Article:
She was available with a long fin or bilge keels, with the ballast encapsulated within the hull moulding.

Owing to her narrow beam, accommodation is limited. There are berths for four, but she’s more suited to a couple, particularly as the boat was open plan with a toilet under the vee berth.

A boat sailing offshore with white sails

Offshore boats: A large proportion of the Hurley 22s sold had twin keels, drawing 2ft 6in. Credit: Jake Kavanagh

An interior moulding provides a smooth finish to the interior, and teak veneer trims lessen the ‘plasticky’ feel.

The two narrow quarter berths stretch back under the cockpit seats and are ideal for use on passage.

The pointed vee-berth forward is very compact and just 1.8m/5ft 9in long. There are open lockers above, while underneath is the freshwater tank.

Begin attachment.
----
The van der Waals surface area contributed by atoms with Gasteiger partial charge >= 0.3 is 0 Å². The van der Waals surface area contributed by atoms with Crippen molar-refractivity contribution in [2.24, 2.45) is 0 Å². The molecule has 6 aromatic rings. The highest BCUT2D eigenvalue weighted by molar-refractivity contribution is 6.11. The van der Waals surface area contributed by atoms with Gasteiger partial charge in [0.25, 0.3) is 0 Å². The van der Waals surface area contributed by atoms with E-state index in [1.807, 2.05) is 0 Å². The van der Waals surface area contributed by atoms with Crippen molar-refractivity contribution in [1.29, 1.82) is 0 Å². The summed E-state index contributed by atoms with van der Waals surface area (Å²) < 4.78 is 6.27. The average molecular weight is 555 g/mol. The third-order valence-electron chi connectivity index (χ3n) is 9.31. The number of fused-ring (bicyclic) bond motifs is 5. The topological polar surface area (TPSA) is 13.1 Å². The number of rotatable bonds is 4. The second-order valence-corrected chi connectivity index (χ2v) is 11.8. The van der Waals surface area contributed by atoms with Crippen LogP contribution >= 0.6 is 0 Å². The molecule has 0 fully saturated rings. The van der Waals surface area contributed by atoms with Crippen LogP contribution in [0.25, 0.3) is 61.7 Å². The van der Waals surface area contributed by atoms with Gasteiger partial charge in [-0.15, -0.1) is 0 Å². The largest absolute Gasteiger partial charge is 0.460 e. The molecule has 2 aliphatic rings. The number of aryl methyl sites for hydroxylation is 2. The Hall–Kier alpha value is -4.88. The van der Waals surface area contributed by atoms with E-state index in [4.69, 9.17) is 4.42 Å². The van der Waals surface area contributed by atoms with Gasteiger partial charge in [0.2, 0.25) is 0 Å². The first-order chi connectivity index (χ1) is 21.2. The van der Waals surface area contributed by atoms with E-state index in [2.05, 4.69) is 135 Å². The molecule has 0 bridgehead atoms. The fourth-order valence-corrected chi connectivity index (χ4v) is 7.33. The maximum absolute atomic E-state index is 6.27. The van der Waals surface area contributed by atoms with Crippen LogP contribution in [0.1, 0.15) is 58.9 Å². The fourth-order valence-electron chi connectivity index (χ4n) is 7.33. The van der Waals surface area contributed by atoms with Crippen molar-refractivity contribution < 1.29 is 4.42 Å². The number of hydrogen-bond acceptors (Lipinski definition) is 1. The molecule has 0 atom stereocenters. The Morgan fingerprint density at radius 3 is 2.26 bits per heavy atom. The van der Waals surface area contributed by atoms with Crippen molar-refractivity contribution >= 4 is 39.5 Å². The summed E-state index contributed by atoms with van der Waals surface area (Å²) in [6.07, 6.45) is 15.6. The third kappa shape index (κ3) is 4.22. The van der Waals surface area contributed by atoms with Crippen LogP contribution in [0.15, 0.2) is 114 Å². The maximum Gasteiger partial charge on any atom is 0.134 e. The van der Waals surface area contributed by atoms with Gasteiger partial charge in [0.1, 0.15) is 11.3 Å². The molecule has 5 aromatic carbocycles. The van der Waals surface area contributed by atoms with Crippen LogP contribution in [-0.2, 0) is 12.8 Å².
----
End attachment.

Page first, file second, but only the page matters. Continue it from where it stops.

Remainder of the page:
The galley is small and basic, but adequate for short trips.

For longer cruises you’d need to create more workspace, although the slide-out chart table above the quarter berth can be used if needed.

Stowage for provisions is limited and, due to the meagre 1.46m/4ft 9in headroom, the galley must be used for seating.

The majority of Hurley 22s had a 5/6hp outboard in a lazarette well behind the tiller, putting the prop on the centreline and keeping it submerged when motor sailing.

Some had a small inboard engine, which is undoubtedly a better solution for long-term cruising.

The self-draining cockpit seats four and the high coamings are comfortably angled. Visibility is good over the low coachroof, but the narrow side decks are tricky to negotiate so a furling headsail is preferable.

The masthead rig is straightforward, the deck-stepped mast on a hinged tabernacle, while all the sheets are within reach of the helm.

The original Nordic Folkboat was conceived in 1942.

A folkboat boat with blue hull sailing offshore